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The industrial robot revolution

Sandra Gittlen | Feb. 21, 2012
One small step for man, a giant leap for robot-kind.

Another mission: Surveillance runs. AUVs are capable of gathering gigabytes or more of critical data through sonar images, camera stills and other high-tech components. Data snippets and alerts can either be transmitted in real time over low-bandwidth acoustic modems, periodically from surface-to-satellite connections, or downloaded in full over high-speed links upon the AUV's return.

Unlike their brethren, predator drones and unmanned tanks, Taylor says AUVs won't be used in military engagements. "The robotic AUVs won't replace weapons such as torpedoes because they can't yet react to the environment. They're autonomous, but not intelligent," Taylor says.

Like Allen, she believes that projects like those she is working on are possible today because of the reduction in robotics costs.

Companies like Heartland Robotics and iRobot (maker of the infamous Roomba automated vacuum) continue their quest to commoditize robots by making them less expensive. Heartland Robotics, for instance, wants to offer a robotic manufacturing assistant for $15,000, according to Tobe. "Most businesses are smaller and if they can maximize the workforce they have by adding in robots, why not? It's a way to stay competitive," he says.

Microsoft also is focused on cost, aiming to get robotics operating systems to a broad community at an affordable price. The company recently released the fourth version of its Robotics Developer Studio platform. The goal for Microsoft, according to Robotics' Team Leader Stathis Papaefstathiou, is to create a comprehensive robotics platform that integrates with Microsoft Kinect camera and depth sensor, which is currently found in the Xbox 360, and the Windows Azure cloud service, which could be used to support large computations.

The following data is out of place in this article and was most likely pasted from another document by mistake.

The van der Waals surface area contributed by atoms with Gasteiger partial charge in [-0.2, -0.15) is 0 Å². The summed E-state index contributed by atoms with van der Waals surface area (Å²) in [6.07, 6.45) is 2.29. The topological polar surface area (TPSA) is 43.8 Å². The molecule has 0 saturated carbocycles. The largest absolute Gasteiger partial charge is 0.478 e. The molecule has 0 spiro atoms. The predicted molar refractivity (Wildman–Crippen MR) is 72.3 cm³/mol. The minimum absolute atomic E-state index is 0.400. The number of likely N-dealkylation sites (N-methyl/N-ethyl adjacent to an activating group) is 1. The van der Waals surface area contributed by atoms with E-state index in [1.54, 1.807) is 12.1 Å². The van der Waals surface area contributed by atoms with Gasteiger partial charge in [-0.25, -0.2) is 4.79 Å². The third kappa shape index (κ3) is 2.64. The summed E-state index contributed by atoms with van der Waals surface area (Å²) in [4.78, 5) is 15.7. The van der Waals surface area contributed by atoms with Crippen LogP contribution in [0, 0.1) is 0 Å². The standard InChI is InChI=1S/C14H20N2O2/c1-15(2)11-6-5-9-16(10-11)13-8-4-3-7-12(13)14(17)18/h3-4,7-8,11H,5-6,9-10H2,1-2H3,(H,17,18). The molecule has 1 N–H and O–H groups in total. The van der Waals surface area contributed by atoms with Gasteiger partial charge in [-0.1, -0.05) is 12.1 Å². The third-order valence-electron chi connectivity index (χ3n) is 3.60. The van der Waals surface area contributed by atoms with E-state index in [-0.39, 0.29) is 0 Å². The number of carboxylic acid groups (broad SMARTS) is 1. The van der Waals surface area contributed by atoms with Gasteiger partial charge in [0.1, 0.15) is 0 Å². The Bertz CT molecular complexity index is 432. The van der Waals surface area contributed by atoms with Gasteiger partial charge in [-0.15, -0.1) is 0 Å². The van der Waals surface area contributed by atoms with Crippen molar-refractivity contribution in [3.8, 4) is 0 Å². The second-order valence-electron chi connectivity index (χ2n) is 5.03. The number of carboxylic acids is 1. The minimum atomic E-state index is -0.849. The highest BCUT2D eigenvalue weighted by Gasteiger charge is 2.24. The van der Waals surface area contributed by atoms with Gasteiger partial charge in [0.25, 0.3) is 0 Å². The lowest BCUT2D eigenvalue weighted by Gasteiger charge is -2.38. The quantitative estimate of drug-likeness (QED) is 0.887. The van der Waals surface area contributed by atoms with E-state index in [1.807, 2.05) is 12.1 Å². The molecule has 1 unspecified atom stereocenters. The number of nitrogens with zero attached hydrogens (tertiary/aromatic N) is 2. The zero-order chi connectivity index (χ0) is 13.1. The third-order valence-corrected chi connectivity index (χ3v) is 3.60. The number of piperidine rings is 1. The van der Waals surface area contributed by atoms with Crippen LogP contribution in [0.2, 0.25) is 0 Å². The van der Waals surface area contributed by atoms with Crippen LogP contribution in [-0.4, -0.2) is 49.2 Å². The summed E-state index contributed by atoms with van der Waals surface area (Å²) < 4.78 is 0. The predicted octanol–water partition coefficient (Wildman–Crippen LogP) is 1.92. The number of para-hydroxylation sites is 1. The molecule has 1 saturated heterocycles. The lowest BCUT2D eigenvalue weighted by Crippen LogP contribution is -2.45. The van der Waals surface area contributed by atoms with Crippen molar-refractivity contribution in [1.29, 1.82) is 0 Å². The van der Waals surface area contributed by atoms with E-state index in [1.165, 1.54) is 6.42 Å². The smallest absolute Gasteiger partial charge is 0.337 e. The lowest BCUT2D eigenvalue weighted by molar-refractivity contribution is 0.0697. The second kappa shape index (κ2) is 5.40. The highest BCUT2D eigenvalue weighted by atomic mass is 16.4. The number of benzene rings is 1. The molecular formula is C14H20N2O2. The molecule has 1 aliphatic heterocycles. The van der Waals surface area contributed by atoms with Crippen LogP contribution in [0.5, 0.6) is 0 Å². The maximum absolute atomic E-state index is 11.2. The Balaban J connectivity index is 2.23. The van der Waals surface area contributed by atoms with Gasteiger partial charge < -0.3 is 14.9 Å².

"Although there are a lot of developers writing robotics applications, they are not experts in that domain. So we want to provide the robotics development infrastructure that they will need," he says. For instance, some devices will have real-time operations and basic operations take place on the robot itself. However, if more sophisticated analysis is required, such as assessing visuals from the camera, cloud services could offer an assist.

Roger Arrick, owner of mobile robot maker Arrick Robotics, contends price will be a determining factor in the overall success of robotics. "Robotics will have the most impact where it makes the most financial sense," he says. He points to manufacturing and the military, both of which have high labor costs and liability. "Ultimately, we might see wars fought robots against robots. Already there are the beginnings of this with drones and remotely operated tanks," he says.

The battery barrier

There is one element, though, that still plagues the robotics field: batteries. Arrick says a high-energy density, low-weight, non-toxic battery with a fast charge time would constitute a major breakthrough. "This would change the world of robotics very quickly because current battery technology is very heavy and this has a chain-reaction effect upon design," he says. Updated batteries would result in lighter exoskeletons, longer lives for technology such as planetary rovers, and more air vehicles, he adds.


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